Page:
Research and funding priorities tend to shift from one disaster to the next, which has resulted in a sparse evidence base and hampers the nation’s ability to respond to public health emergencies in the most effective way, says a new report from the National Academies of Sciences, Engineering, and Medicine.
It recommends the creation of a National Public Health Emergency Preparedness and Response (PHEPR) Science Framework — led by the Centers for Disease Control and Prevention (CDC) — to establish a sustained research agenda and the necessary infrastructure to advance understanding of what works and why in disaster preparedness and response.
In the aftermath of Sept. 11, 2001, CDC and other government and non-governmental organizations have invested billions of dollars in the nation’s PHEPR infrastructure, systems, and science. From the ongoing COVID-19 pandemic to hurricanes and wildfires, public health emergencies are increasing in number and severity, due to factors like climate change and global migration patterns. Each emergency presents an opportunity to observe, learn, and conduct real-time research, says Evidence-Based Practice for Public Health Emergency Preparedness and Response, but a sustained mechanism is needed to capture evidence from these experiences, and translate that evidence to future policy and practice.
“Preparing for and responding to public health emergencies requires scientific evidence to save lives, prevent social and economic disruption, and uphold national security,” said Ned Calonge, president and CEO of the Colorado Trust, and chair of the committee that wrote the report. “In the midst of the COVID-19 pandemic, now is the time for the nation to take stock of how we can improve the quality of research that is conducted before, during, and after public health emergencies.”
The committee - whose members include Dr. David Eisenman, professor-in-residence of community health sciences at the UCLA Fielding School of Public Health, and Dr. Paul Shekelle, professor of medicine at the David Geffen School of Medicine at UCLA and an FSPH alumnus (MPH, ’89 and PhD, ’93) - developed a methodology for reviewing and evaluating the evidence behind practices that fall within CDC’s 15 PHEPR capabilities to understand the benefits and harms associated with them. Dr. Steven M. Teutsch, an adjunct professor in the Department of Health Policy and Management at FSPH, is also a contributor to the report.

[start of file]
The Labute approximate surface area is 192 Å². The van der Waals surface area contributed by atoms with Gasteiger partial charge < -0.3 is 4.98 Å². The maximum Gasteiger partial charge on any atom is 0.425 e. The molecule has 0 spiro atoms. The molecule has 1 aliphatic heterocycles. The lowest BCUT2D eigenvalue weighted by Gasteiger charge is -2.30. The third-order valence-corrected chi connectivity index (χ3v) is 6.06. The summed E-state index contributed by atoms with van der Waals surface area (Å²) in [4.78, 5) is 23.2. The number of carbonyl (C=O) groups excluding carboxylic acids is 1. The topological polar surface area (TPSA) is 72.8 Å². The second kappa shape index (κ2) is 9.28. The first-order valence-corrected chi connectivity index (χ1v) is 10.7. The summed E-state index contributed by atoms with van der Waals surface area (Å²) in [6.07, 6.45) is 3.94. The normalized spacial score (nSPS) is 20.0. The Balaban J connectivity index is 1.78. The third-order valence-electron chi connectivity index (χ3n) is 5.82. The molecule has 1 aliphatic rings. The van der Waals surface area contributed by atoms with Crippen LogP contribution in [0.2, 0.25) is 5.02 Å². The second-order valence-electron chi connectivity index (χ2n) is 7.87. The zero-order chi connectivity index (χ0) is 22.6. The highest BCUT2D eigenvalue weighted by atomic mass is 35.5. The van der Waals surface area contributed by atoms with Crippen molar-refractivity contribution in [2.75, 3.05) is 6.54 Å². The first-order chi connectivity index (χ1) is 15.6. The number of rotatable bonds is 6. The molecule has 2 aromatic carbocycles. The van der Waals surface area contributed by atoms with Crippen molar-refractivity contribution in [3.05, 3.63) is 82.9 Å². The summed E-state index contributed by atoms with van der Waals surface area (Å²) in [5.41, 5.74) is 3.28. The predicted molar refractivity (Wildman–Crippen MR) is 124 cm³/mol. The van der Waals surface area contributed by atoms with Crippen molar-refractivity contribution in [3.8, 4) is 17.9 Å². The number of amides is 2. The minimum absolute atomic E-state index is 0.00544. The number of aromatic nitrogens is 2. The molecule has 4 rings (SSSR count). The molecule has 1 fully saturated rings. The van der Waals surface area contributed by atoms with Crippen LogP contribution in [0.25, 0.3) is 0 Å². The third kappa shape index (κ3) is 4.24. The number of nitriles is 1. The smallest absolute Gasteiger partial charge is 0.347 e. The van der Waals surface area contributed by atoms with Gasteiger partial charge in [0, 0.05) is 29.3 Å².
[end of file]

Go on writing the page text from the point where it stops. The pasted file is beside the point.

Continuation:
"It was an extraordinary effort that took over two years, and the results are pertinent for the pandemic," said Eisenman, director of the Fielding School's UCLA Center for Public Health and Disasters. "The methodology moves the field forward by getting us past the biomedical reliance on randomized control trials. The report also sets an agenda and structure for the future of disaster research in public health."
The panel applied its review methodology to four PHEPR practices within those capabilities: engaging and training community-based partners to improve the outcomes of at-risk populations after public health emergencies; activating a public health emergency operations center; communicating public health alerts and guidance with technical audiences during a public health emergency; and implementing a quarantine to reduce or stop the spread of a contagious disease.